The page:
Oromos Pilgrims of Sheikh Hussein

Ethiopia 2010
Home / Stories / Oromos Pilgrims of Sheikh Hussein
Pilgrims singing under the influence of Qat
Women during the great prayer of Eid
A woman crying in the front of the mausoleum and asking for the blessing
A praying man
A mother with her son cover with a coating of white pigment from the wall of the tomb
A mother with her son after the long way to get to the holy site
A man touching the holy wall
A Woman puting her forehead on the ramparts and asking for the blessing
A woman with an incense stick in a front of the mausoleum
A woman touching the holly wall
An almost blind man reading the Coran
An almost blind man with his Coran
Piligrims lean against the rocky pillar so-called “snake”
A woman in a front of the mausoleum
Women kissing each others hands
Two girls observing the arrival of the piligrims in the backyard of their house
Two piligrims women arriving to the holy village
A group of people singing, dancing and praying the holy man
Young Oromo boy
Young Oromo boy
Woman puting her head on the holy wall
A woman shelling coffee beans
A woman serving coffee to her guests
Women during the great prayer of Eid

Oromos Pilgrims of Sheikh Hussein

Where: Ethiopia

When: 2010

Every year, tens of thousands of muslims and animists, mostly Oromo, converge from the whole Horn of Africa and even from more faraway for a little-known mystical gathering at a sacred site, the Mausoleum of Sheikh Hussein. Geographically, the village of Annajina is a small dot lost in the mountainous region of Bale, at six hundred kilometers from Addis Ababa. Spiritually, the holy place of Sheikh Hussein is the largest, the less orthodox and the most heterogeneous Muslim gatherings throughout the Horn of Africa.
The pilgrims, too poor to make the Hajj pilgrimage to Mecca, converge to the mausoleum of Sheikh Hussein. He was a great figure in the history of Islam introduction into the Horn of Africa, in the vast Oromo’s territories.
Twice a year the lost village of Annajina becomes a center of faith and devotion at the crossroads of Islam and animist beliefs. A first pilgrimage takes place at the beginning of the year to celebrate the birth of the holy man who is venerated for his miracles. The second one is held at the time of the Eid el-Kebir, the Feast of the Sacrifice. During this period the small village is transformed into a giant pilgrimage place for three days.
In the 14th century, Sheikh Hussein, a Sufi saint, was the first Muslim "missionary" to venture deep into Ethiopia. The Oromo, the largest ethnic group in Ethiopia with its 26 million members that is one-third of the total population, not only confer on Sheikh Hussein great wisdom but also ascribe to him all kinds of miracles that gave rise to the cult. Incantations and supplications that pilgrims put on him betray the pre-Islamic origins. By a sort of syncretism, the Oromos pray the saint to win the favor of Waq, the only God of the sky that their ancestors worshiped before converting to Islam.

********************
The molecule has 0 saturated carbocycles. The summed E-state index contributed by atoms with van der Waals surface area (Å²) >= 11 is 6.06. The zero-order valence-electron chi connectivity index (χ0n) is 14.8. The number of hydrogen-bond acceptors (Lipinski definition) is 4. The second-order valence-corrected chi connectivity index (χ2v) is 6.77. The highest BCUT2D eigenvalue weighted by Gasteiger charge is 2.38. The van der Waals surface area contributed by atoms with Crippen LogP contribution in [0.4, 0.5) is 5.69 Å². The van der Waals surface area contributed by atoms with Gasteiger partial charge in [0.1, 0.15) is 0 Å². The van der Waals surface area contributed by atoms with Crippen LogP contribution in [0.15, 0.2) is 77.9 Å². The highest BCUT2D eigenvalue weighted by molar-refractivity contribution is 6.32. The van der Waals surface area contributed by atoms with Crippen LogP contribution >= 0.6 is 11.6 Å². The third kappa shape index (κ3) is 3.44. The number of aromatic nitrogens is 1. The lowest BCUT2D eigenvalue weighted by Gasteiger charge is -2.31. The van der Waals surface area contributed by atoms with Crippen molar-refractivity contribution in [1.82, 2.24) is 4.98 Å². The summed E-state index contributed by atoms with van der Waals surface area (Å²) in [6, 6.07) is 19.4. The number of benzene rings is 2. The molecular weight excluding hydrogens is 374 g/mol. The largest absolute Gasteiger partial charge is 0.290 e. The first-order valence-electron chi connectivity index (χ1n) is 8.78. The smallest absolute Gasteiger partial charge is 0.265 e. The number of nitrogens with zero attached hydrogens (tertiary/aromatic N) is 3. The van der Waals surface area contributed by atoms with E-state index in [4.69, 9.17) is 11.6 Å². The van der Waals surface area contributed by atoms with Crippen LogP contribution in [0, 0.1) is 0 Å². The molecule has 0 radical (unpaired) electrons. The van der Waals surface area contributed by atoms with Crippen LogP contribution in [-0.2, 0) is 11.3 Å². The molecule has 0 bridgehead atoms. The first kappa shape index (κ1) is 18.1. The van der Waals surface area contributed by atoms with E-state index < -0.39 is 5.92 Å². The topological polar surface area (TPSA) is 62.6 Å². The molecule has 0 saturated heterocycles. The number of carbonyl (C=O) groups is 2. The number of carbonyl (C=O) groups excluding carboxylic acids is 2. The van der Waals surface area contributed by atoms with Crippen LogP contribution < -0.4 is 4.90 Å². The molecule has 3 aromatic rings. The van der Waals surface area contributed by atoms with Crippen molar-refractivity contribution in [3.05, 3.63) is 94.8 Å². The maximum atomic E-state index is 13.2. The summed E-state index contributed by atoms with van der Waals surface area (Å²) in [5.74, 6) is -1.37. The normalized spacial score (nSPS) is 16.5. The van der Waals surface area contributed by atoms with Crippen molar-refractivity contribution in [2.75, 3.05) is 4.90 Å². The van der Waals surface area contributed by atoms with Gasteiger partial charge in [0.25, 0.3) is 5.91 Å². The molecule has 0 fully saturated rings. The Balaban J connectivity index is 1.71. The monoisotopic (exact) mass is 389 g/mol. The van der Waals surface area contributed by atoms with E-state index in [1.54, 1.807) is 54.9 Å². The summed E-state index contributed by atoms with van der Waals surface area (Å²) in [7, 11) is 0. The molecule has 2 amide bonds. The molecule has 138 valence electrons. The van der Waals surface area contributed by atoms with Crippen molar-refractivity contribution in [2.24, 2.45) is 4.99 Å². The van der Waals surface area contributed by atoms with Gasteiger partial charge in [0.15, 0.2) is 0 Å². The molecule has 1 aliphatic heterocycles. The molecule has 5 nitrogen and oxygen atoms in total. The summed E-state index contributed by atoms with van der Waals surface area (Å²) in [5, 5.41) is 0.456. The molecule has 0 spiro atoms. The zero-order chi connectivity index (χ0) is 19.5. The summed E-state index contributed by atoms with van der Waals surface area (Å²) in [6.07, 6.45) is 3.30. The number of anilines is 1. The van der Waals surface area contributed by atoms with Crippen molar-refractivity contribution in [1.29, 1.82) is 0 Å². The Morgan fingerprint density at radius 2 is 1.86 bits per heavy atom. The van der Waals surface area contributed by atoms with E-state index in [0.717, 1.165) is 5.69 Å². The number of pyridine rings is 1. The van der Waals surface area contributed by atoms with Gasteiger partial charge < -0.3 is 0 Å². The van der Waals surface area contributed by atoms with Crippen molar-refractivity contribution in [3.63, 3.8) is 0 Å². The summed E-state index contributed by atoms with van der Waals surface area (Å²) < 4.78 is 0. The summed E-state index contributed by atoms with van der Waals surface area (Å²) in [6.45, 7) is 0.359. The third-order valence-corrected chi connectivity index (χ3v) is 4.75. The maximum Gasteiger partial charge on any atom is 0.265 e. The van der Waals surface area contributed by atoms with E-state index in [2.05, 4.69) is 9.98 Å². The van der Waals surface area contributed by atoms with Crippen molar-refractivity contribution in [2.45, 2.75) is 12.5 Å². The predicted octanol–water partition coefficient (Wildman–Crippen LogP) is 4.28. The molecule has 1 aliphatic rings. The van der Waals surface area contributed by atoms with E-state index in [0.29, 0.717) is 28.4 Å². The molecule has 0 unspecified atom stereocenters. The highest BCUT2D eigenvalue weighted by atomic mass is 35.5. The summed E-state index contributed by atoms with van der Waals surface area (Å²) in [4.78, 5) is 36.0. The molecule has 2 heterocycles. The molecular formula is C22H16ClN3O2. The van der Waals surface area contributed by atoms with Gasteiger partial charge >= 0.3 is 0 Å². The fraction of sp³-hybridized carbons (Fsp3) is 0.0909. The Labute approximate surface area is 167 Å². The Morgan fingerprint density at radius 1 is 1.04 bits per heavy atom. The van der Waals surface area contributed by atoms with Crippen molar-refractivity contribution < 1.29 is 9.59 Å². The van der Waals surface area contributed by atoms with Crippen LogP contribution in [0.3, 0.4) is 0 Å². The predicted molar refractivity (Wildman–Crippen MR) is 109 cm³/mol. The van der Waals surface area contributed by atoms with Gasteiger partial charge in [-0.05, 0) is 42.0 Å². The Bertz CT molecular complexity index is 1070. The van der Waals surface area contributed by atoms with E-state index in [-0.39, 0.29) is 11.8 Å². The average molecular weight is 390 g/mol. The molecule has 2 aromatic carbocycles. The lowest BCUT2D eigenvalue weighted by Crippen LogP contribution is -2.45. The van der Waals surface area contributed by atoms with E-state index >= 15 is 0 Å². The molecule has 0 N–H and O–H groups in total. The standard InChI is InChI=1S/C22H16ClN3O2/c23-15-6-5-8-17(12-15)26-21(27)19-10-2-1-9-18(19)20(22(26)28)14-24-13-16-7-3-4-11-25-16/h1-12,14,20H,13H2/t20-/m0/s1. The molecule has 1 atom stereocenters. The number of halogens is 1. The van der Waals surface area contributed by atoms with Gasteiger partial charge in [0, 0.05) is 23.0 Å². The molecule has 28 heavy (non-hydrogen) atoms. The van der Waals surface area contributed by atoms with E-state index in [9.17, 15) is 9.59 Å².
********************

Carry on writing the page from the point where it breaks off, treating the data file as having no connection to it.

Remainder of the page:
When the pilgrims arrive at the holy place, burdened with their bundles, branches of firewood and blankets, they start organizing themselves into small camps with their family and co-pilgrims from the same village. According to the custom, the locals must welcome them, offer their hospitality and a piece of land for camping. First thing after installation, the pilgrims go to the mausoleum. A few steps before the entrance, they take off their shoes and go inside the holy place. The pilgrims lie face down on the ground and remain in this possition for long minutes. Others put their lips or their foreheads on the white ramparts. Then they go to the tomb of Sheikh Hussein and prostrate themselves against it. They grab handfuls of dust from the floor and place it on their face before swallowing the remains. They stay there for hours, cring and praing to Sheikh Hussein to receive a good harvest, a land to farm, a birth of a child or healing.
After the prayers and devotions are completed, pilgrims came back to their camps and meet with others for singing, dancing and praising the holy man. All rituals are accompanied by Qat, the exhilarating and stimulating plant wildly consumed throughout the Horn of Africa. Men and women, sitting in groups everywhere, chew the tenderest leaves before starting the great prayer of Eid in front of the village’s school. When ready, they form ranks: men, dressed in white at the front, and behind them, women dressed in colorful outfits. They all pray to Allah and his Prophet Muhammad. For a few hours, the Sheikh Hussein become secondary as the pilgrims practice the same Islam as all the Muslims of the world. However, once back in the camps, gathered around the grilled mutton, the pilgrims start to sing again the praises to Sheikh Hussein.